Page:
4 season capability - Escape Trailer Owners Community

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Old 10-18-2017, 12:15 PM   #1
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4 season capability

I recently joined the forum and am pretty much beginning my research of various trailers with the intent to purchase in the next couple of years prior to retirement. As I stated in my introduction thread the other day, I have become very interested in the Escape trailers, particularly the 19. I have quite a number of questions about the Escape that some of you would have answers to or might be able to direct me to other threads that provide an answer. One of my biggest questions is on 4 season capability. As I research various products on the market, I see a lot of the stick builts (which I definitely don't favor) claim to be 4 season capable with more cabin insulation and have insulated and enclosed tanks and plumbing, among other things. I read where the Oliver Trailers have enclosed tanks/plumbing with ducted heating to the tank compartment. Can anyone enlighten me on what the Escape has specifically as standard and or optional equip. that would enable 4 season use or what modifications might be required?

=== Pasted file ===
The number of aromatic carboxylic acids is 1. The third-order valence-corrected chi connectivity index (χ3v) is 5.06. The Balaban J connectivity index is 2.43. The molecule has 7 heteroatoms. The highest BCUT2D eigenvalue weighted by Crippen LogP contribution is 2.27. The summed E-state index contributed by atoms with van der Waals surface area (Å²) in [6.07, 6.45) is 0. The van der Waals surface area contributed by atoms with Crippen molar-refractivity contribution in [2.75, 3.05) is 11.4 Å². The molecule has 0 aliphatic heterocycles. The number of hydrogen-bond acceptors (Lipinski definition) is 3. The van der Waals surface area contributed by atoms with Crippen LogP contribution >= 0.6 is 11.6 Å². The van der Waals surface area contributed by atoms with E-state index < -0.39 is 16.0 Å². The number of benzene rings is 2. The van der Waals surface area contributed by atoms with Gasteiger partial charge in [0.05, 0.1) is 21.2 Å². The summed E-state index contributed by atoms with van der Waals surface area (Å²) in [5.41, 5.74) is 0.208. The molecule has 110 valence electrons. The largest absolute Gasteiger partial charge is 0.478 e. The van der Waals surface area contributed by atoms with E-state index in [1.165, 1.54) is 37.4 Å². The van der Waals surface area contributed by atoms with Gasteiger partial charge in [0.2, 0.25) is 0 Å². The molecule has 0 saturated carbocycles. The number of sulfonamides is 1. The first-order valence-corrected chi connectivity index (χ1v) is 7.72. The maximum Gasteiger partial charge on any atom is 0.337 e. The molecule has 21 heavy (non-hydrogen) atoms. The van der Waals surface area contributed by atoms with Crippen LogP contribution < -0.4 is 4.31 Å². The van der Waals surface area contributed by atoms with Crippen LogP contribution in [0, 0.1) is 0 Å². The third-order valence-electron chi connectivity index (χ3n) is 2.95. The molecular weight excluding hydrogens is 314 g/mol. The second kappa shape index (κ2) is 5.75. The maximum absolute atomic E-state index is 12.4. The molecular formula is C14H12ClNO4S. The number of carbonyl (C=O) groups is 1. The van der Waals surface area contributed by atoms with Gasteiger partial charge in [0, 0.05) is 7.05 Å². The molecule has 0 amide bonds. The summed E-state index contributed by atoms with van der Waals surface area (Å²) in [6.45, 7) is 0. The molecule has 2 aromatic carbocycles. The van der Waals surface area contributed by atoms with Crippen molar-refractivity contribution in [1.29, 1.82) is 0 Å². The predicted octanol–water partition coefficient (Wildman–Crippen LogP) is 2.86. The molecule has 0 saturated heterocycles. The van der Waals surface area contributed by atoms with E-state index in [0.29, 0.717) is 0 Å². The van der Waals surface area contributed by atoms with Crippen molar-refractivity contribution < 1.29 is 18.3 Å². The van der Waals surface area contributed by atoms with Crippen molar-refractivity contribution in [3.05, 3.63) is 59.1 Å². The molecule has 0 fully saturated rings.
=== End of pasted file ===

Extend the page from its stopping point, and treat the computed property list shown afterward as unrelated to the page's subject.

Besides the usual "camping season use, my anticipated uses are to travel to areas out west at elevation and up north (MN, UP, Canada) during shoulder seasons where nighttime temps will be below freezing, using the TT during excursions to hunt where temps would definitely be below freezing (SD/ND pheasant, CO elk/deer, etc.). I see some pics and read some threads of those traveling to go ski and use the trailer in such conditions. However, I am not clear on what the TT can "handle" and what is required to get there for it to "handle" such conditions. Any help would be appreciated. The more specific the better.
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Old 10-18-2017, 12:19 PM   #2
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I believe with the foam underneath, thermal windows and extra insulation you can camp comfortably down to -0- with electric hook ups and running an electric heater. As long as it goes above freezing during the day or you are moving the tanks should not freeze.
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Old 10-18-2017, 12:20 PM   #3
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You also may want to invest in a heated water supply hose if you find a cg that has heated pedestals. Some do, even in New York and West Virginia in the winter.